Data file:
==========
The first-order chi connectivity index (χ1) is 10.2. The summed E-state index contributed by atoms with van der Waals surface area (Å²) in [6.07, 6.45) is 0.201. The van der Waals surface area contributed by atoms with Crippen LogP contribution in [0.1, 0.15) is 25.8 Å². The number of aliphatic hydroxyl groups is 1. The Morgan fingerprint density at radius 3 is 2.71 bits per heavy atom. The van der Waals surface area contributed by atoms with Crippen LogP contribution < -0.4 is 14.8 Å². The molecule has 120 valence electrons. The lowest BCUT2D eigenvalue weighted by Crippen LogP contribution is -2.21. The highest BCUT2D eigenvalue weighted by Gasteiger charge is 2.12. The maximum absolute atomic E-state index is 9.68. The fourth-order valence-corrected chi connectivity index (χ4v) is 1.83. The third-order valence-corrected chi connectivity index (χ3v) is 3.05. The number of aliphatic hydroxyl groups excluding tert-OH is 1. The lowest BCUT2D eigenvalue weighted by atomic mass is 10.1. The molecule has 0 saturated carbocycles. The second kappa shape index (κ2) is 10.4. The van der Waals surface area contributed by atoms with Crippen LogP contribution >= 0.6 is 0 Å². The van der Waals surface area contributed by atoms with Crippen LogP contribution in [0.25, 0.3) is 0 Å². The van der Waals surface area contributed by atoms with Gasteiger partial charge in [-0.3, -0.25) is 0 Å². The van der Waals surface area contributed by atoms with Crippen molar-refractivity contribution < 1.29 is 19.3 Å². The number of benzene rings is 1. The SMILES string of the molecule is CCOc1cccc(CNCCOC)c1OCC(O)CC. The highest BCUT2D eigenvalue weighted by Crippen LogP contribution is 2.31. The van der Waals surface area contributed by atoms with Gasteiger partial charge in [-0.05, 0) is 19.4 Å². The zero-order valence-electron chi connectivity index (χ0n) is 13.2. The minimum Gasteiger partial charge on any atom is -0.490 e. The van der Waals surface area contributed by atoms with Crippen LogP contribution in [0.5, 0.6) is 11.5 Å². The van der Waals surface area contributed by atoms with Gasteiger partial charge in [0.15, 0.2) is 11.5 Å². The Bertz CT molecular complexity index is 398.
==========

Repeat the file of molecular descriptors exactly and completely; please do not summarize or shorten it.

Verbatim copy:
The first-order chi connectivity index (χ1) is 10.2. The summed E-state index contributed by atoms with van der Waals surface area (Å²) in [6.07, 6.45) is 0.201. The van der Waals surface area contributed by atoms with Crippen LogP contribution in [0.1, 0.15) is 25.8 Å². The number of aliphatic hydroxyl groups is 1. The Morgan fingerprint density at radius 3 is 2.71 bits per heavy atom. The van der Waals surface area contributed by atoms with Crippen LogP contribution < -0.4 is 14.8 Å². The molecule has 120 valence electrons. The lowest BCUT2D eigenvalue weighted by Crippen LogP contribution is -2.21. The highest BCUT2D eigenvalue weighted by Gasteiger charge is 2.12. The maximum absolute atomic E-state index is 9.68. The fourth-order valence-corrected chi connectivity index (χ4v) is 1.83. The third-order valence-corrected chi connectivity index (χ3v) is 3.05. The number of aliphatic hydroxyl groups excluding tert-OH is 1. The lowest BCUT2D eigenvalue weighted by atomic mass is 10.1. The molecule has 0 saturated carbocycles. The second kappa shape index (κ2) is 10.4. The van der Waals surface area contributed by atoms with Crippen LogP contribution >= 0.6 is 0 Å². The van der Waals surface area contributed by atoms with Crippen LogP contribution in [0.25, 0.3) is 0 Å². The van der Waals surface area contributed by atoms with Gasteiger partial charge in [-0.3, -0.25) is 0 Å². The van der Waals surface area contributed by atoms with Crippen molar-refractivity contribution < 1.29 is 19.3 Å². The number of benzene rings is 1. The SMILES string of the molecule is CCOc1cccc(CNCCOC)c1OCC(O)CC. The highest BCUT2D eigenvalue weighted by Crippen LogP contribution is 2.31. The van der Waals surface area contributed by atoms with Gasteiger partial charge in [-0.05, 0) is 19.4 Å². The zero-order valence-electron chi connectivity index (χ0n) is 13.2. The minimum Gasteiger partial charge on any atom is -0.490 e. The van der Waals surface area contributed by atoms with Crippen LogP contribution in [0.5, 0.6) is 11.5 Å². The van der Waals surface area contributed by atoms with Gasteiger partial charge in [0.15, 0.2) is 11.5 Å². The Bertz CT molecular complexity index is 398.